Old Testament Central to the faith of Israel is the confession of the unity of God: “Listen, Israel: YHVH our Elohim, YHVH is One” (Deut. 6:4 HCSB). Because God is one, one set of laws was to apply to both Israelites and foreigners (Num. 15:16). Human history is a story of sin’s disruption of God’s ordained unity. God’s ideal for marriage is for husband and wife to experience unity of life, “one flesh” (Gen. 2:24). Sin in the garden bred mistrust and accusation (3:12). Stubbornness of will (“hardness” of heart, Mark 10:5) continues to disrupt God’s desired unity in marriage. God’s ideal for the larger human family is again unity. The primeval unity of humanity (“same language” Gen. 11:1) was likewise disrupted as a result of sinful pride (11:4–8). The prophetic vision of God’s future anticipates the day when God will reunite the divided kingdoms of Israel and Judah, bringing back all the scattered exiles (Ezek. 37:15–23). Indeed, the prophetic hope includes the reuniting of all the peoples of the world under the sovereignty of the one Lord (Zech. 14:9).3

This quote defines the situation we are in. When sin came into the world, unity as YHVH ordained it was disrupted. So, in other words, to put it simplistically, if we could take sin out of the equation, perfect unity would be restored. That makes logical sense doesn’t it? We know that it is impossible for us to remove all sin from this world, so perfect unity in this fallen world is an illusion, a dream. Our statement is also confirmed by Scripture as perfect unity would only be restored when Y’shua returns. So, what are we to do in the meantime? Are we to accept the disunity that exists or are we to strive to bring unity through our own means, or is there something else? Before we answer this question, let’s look at how unity is defined through the Apostolic Scriptures as per the Holman Bible Dictionary:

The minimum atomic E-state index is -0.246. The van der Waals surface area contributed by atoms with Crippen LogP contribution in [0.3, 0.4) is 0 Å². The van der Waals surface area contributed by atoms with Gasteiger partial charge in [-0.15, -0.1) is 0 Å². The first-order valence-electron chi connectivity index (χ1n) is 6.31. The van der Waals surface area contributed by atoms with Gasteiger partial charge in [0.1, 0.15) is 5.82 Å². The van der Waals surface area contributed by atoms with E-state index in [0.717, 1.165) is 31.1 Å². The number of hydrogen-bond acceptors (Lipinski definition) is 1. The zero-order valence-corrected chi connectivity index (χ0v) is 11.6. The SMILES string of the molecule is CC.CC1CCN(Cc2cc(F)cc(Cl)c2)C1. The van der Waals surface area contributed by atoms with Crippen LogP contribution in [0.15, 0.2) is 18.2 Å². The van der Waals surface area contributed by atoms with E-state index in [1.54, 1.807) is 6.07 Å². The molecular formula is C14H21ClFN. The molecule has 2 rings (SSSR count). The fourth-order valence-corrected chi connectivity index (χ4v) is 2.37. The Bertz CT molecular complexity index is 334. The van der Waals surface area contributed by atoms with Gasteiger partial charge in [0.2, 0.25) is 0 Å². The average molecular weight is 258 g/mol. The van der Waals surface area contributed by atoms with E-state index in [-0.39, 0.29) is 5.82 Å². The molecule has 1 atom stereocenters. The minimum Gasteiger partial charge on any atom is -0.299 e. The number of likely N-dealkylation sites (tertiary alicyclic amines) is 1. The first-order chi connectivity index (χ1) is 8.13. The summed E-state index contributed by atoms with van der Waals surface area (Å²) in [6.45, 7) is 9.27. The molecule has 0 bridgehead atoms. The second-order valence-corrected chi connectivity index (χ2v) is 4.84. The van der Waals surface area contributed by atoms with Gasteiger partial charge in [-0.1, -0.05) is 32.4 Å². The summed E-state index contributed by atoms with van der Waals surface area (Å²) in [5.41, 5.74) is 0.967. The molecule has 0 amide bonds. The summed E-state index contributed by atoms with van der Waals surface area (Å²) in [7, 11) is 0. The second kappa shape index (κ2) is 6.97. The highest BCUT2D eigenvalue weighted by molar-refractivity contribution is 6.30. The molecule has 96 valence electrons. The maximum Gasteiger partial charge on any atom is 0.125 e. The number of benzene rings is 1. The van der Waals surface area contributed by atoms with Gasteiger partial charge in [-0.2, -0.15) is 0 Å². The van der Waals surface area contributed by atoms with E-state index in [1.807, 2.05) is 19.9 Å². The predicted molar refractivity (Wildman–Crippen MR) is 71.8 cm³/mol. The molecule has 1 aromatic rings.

New Testament Y’shua prayed that His disciples would experience unity modeled on the unity that Y’shua experienced with the Father (John 17:11, 21–23). Such unity verifies Y’shua’ God-sent mission and the Father’s love for the world. Y’shua’s prayer for unity was realized in the life of the earliest church. The first believers were together in one place; they shared their possessions and were of one heart and soul (Acts 2:1, 43; 4:32). As in the OT, sin threatened the God-ordained unity. The selfishness of Ananias and Sapphira (Acts 5:1–11), the prejudice of those who neglected the Greek-speaking widows (6:1), the rigidness of those who demanded that Gentiles become Jews before becoming disciples (15:1)—all threatened the unity of the church. In every circumstance, however, the Holy Spirit led the church in working out creative solutions that challenged the church to go beyond dissension to ministry (Acts 6:2–7; 15:6–35). Paul spoke repeatedly of believers as “one body in Christ,” which transcends varieties of giftedness (Rom. 12:5–8; 1 Cor. 12:13, 27–30) and human labels (Gal. 3:28; Eph. 2:14–15; 3:6). For Paul the unity of the church reflects the unity of the Godhead: one Elohim (1 Cor. 12:6), one Master(Rom. 10:12; 1 Cor. 12:5; Eph. 4:5), and one Spirit (1 Cor. 12:4, 11; Acts 11:17). Christian unity has various aspects: the shared experience of Messiah as Master and confession of Messiah in baptism (Eph. 4:5, 13); the shared sense of mission (“thinking the same way,” Phil. 2:2 HCSB); the shared concern for one another (1 Cor. 12:25; “same love,” Phil. 2:2; 1 Pet. 3:8); and the shared experience of suffering for Y’shua’s sake (2 Cor. 1:6; Phil. 1:29–30; 1 Thess. 2:14; 1 Pet. 5:9).3